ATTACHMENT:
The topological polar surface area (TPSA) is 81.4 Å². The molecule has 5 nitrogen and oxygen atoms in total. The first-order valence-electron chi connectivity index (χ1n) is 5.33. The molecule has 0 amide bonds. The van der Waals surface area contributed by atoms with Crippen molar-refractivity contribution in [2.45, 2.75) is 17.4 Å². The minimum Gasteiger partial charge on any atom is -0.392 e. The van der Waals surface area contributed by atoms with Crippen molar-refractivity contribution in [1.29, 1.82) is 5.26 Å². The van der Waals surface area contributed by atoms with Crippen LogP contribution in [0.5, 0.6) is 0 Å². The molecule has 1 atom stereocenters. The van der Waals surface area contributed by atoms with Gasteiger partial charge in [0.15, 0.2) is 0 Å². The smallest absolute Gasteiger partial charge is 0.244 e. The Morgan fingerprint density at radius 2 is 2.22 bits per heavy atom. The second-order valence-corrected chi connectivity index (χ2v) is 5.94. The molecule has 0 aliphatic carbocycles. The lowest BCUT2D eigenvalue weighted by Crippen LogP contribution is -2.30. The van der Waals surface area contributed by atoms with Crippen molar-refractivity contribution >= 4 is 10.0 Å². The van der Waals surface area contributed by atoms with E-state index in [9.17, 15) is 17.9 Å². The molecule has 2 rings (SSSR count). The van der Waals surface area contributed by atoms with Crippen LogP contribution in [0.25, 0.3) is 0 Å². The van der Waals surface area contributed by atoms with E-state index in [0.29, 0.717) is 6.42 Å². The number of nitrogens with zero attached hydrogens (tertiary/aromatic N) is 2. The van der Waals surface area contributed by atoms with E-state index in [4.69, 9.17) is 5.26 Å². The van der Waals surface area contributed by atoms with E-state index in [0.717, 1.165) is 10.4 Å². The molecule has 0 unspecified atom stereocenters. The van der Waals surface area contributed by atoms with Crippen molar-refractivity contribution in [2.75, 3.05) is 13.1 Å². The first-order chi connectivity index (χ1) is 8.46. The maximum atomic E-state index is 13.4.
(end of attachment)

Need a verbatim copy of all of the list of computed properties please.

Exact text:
The topological polar surface area (TPSA) is 81.4 Å². The molecule has 5 nitrogen and oxygen atoms in total. The first-order valence-electron chi connectivity index (χ1n) is 5.33. The molecule has 0 amide bonds. The van der Waals surface area contributed by atoms with Crippen molar-refractivity contribution in [2.45, 2.75) is 17.4 Å². The minimum Gasteiger partial charge on any atom is -0.392 e. The van der Waals surface area contributed by atoms with Crippen molar-refractivity contribution in [1.29, 1.82) is 5.26 Å². The van der Waals surface area contributed by atoms with Crippen LogP contribution in [0.5, 0.6) is 0 Å². The molecule has 1 atom stereocenters. The van der Waals surface area contributed by atoms with Gasteiger partial charge in [0.15, 0.2) is 0 Å². The smallest absolute Gasteiger partial charge is 0.244 e. The Morgan fingerprint density at radius 2 is 2.22 bits per heavy atom. The second-order valence-corrected chi connectivity index (χ2v) is 5.94. The molecule has 0 aliphatic carbocycles. The lowest BCUT2D eigenvalue weighted by Crippen LogP contribution is -2.30. The van der Waals surface area contributed by atoms with Crippen molar-refractivity contribution >= 4 is 10.0 Å². The van der Waals surface area contributed by atoms with E-state index in [9.17, 15) is 17.9 Å². The molecule has 2 rings (SSSR count). The van der Waals surface area contributed by atoms with Crippen LogP contribution in [0.25, 0.3) is 0 Å². The van der Waals surface area contributed by atoms with E-state index in [0.29, 0.717) is 6.42 Å². The number of nitrogens with zero attached hydrogens (tertiary/aromatic N) is 2. The van der Waals surface area contributed by atoms with E-state index in [4.69, 9.17) is 5.26 Å². The van der Waals surface area contributed by atoms with E-state index in [0.717, 1.165) is 10.4 Å². The molecule has 0 unspecified atom stereocenters. The van der Waals surface area contributed by atoms with Crippen molar-refractivity contribution in [2.75, 3.05) is 13.1 Å². The first-order chi connectivity index (χ1) is 8.46. The maximum atomic E-state index is 13.4.